The general public may only use registered guns or lawful deadly weapons in self-defense when in imminent danger of death or serious bodily injury. You will be treated just like a criminal if you make a mistake with a gun, defend property with a gun or shoot someone in the back. Safe and legal training is key. 

Pot is a lethality factor in domestic violence cases. The pot debate is not over whether we will legalize marijuana despite the harms of medical marijuana including, but not limited to, dealer arrests, exposing kids to pot and smoke at home, and "cannabis abuse" denials of Social Security claims filed by pot users with medical cards. The pot debate is also about whether states will choose to "smart freedom." Smart freedom is based on laws that do not expose one or loved ones to inevitable pot pits, cesspools of debauchery, depravity and mind-altering states of intellectual poverty. Mind altering drugs like marijuana making it impossible for one to adequately defend oneself every second of every moment of their drugging. Who is the guardian of the pot user 24/7? We already have one county with about 20,000 children being raised by grandparent guardians - Wayne County. A vote to legalize pot is a vote to shift the damage causing unspeakable pain and personal tragedy to seniors or their grandchildren or other relative caregivers if not foster care paid for by hard working taxpayers including disabled workers. A physician walked out of a Kroger last month stating to me, "There were four (4) disabled workers in that store and too many healthy people just waiting for money" supported by the disabled workers like those at the Kroger.

There was a battle over pot legalization in China decades ago. After pot was outlawed, their economy rose to become second only to the United States. And now, they aspire to surpass the USA. Canada’s legalization of pot in 2018 was a defeat for youth and families – the exact opposite national strategy of China, which prohibits marijuana. The outcome of the USA pot debate will have a decisive impact on rates of parent-chid separation by the state and rates of violent crime, school stop outs, human trafficking, sexual assault and prison slavery. Marijuana is a risk factor for kids dropping out of school, getting in trouble with the law, and becoming teen parents. Child support orders are issued against absent teen parents and parents of incarcerated teens are billed for the costs of detaining their kids in juvenile detention or prison. 

A death march survivor I represented taught me a lesson embodied in the words of a Terre Haute, IN hero who survived a death camp. The Indianan believed that no matter how hard, you need to forgive others - "even your worst enemy" whether they must be prosecuted or not. Personal forgiveness is a paradigm shift that brings true liberation and peace of mind. When you change your thinking, you change your life. ARMS envision a new era of change - of smart freedom from the marijuana crime factor. ARMS calls for the abolition of mass drug-affected incarceration of, and all illegal trafficking of, the enslaved.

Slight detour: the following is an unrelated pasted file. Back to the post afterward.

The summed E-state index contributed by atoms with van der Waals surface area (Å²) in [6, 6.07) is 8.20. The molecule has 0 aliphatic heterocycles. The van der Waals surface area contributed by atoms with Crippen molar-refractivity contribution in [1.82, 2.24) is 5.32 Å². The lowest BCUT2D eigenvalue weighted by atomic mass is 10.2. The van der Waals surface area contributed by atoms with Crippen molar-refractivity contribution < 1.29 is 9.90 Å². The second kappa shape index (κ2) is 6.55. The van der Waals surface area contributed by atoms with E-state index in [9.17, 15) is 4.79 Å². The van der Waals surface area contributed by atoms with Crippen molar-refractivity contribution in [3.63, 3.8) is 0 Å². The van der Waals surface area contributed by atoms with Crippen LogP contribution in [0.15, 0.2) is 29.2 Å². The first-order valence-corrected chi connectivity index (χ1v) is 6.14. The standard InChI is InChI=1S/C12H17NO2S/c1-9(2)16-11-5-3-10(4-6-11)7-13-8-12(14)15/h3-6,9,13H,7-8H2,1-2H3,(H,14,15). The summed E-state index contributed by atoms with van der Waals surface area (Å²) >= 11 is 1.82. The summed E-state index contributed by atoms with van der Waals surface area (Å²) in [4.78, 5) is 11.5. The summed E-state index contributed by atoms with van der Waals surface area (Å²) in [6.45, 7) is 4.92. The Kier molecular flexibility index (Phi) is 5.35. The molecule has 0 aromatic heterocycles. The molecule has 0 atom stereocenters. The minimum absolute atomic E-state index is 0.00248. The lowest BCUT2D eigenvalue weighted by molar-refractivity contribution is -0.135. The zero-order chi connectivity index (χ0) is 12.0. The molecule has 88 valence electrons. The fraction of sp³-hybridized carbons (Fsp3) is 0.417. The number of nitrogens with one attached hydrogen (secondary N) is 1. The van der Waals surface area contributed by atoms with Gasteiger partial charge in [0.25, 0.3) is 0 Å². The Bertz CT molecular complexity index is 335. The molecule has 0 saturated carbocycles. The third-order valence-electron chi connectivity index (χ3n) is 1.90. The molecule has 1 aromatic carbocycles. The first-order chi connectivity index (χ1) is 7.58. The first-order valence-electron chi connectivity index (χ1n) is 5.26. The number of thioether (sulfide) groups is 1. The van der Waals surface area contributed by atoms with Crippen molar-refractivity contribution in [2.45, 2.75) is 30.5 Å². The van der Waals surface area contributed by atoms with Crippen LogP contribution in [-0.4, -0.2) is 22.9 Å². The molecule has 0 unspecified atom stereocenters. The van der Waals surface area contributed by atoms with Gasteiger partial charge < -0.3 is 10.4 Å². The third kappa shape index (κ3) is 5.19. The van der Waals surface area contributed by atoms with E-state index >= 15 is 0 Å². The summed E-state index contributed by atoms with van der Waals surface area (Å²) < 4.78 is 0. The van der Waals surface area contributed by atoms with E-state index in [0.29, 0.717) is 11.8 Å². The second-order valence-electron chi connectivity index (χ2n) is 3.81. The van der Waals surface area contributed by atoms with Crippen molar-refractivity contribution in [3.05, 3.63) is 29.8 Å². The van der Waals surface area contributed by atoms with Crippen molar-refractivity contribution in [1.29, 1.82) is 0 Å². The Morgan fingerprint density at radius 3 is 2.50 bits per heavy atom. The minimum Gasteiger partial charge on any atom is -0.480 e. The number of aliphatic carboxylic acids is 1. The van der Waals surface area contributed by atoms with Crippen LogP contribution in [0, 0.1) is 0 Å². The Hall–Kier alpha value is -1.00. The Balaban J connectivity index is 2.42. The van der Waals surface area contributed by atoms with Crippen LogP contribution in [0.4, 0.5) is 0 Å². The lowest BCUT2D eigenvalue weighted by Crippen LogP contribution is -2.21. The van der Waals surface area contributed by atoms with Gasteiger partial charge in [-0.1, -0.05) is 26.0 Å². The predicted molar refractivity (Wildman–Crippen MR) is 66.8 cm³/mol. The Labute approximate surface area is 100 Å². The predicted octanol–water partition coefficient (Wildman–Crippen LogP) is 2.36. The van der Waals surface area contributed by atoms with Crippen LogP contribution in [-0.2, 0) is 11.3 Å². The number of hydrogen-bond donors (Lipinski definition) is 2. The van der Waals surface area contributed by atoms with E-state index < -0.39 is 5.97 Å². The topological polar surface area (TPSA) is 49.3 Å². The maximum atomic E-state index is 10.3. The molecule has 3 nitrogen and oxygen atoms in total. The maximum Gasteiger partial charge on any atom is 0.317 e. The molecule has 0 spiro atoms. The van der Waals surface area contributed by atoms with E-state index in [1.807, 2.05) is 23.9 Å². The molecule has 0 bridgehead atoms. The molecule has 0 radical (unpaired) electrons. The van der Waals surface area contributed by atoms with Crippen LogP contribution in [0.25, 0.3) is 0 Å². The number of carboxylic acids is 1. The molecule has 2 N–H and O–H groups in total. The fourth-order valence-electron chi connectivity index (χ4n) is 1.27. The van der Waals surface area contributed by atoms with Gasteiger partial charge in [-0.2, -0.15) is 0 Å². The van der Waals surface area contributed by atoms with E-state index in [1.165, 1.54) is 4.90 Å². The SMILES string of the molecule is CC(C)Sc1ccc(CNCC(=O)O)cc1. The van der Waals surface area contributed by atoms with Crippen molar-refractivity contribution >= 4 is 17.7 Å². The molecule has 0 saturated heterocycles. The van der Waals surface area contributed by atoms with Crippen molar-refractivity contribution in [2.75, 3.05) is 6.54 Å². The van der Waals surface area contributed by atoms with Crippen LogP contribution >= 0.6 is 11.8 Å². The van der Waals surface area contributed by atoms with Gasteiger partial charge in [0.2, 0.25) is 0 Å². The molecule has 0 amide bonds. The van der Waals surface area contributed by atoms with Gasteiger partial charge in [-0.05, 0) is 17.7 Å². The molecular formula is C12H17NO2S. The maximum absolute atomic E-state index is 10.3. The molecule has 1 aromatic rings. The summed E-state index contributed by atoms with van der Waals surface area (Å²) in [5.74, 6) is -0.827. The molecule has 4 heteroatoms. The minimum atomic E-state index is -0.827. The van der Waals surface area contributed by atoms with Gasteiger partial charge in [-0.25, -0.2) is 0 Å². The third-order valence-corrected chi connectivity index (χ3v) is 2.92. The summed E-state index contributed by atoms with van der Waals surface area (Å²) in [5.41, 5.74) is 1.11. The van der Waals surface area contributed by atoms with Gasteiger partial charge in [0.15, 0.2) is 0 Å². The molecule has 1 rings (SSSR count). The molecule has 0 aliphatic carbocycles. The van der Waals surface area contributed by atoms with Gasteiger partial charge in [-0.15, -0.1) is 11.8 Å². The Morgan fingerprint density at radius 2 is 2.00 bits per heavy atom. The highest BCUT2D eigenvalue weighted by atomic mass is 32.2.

Based on the current Michigan Juvenile Justice Reform Law that made it legal for a juvenile court to charge a child as an adult at any age for any crime - and probably due to the child poverty rates in severely distressed neighborhoods - a prominent rights group in London, England once declared the Midwest's second largest city the toughest city in the industrialized world for a child to be raised. Detroit is where I was born. My sister once accused me of trying to save Detroit, save the world when I directed a legal aid program serving more than 10,000 Detroit residents annually. We won the nation's first test case filed under a state drug dealer liability act winning thousands of dollars to help five (5) minor homicide victim child survivors. We performed "legal ER" with a health, housing and education twist. With street smarts, we shall stand together, united for peace, justice, inner power and civic freedom. 

Spread the word to neighbors, friends and family: Don’t go to pot. Vote no on pot.



 by Jeffrey G. Nutt, J.D.

This story may be reprinted in its entirety or with edits for clarity and brevity.

The U.S. National Institutes of Health (NIH) states that marijuana, with its mind-altering THC chemical, is the most common illicit drug in America used by 11 million young adults in the past year. Pot use increases the risks of legal liability associated with slow response times when in physical or legal danger, or in cases of distracted driving citations, DWI accidents, and illegal behavior or disorderly conduct charges. Pot use can also destroy families, according to legal advocate Isaac Adu. He states pot is like burning bridges with one’s family with an accelerant. Grassroots Detroit homeless advocate A. Poellnitz counseled thousands of homeless individuals and families. She concluded that burning family bridges - not poverty - is the major cause of homelessness. Poverty is not injustice but pot use in the family home is usually an unjust encroachment on the rights of others to live free from the smoke and foul pot odor. Winford Bailey says all families are dysfunctional in a way; pot makes it worse.

Top maternity doctors trained at the Detroit hospital affiliated with the Midwest's only branch of the NIH daily warn pregnant women to stay away from alcohol and illicit drugs like marijuana due to the permanent damage drugs can cause to their babies' brains. Too many marijuana users show up at Michigan clinic appointments so high that the doctor has to repeat a simple question two or three times for the patient to understand or answer the question. Imagine five years later, the child exposed to marijuana in utero tells his mom who has marijuana use disorder that he is hungry. She just points to the kitchen and replies, "There's a can in there." The doctor told the mom when she was using marijuana while pregnant that she should not ask why Johnny cannot add two plus two in grade school. Marijuana exposure while in utero is the cause of the child's permanent brain damage.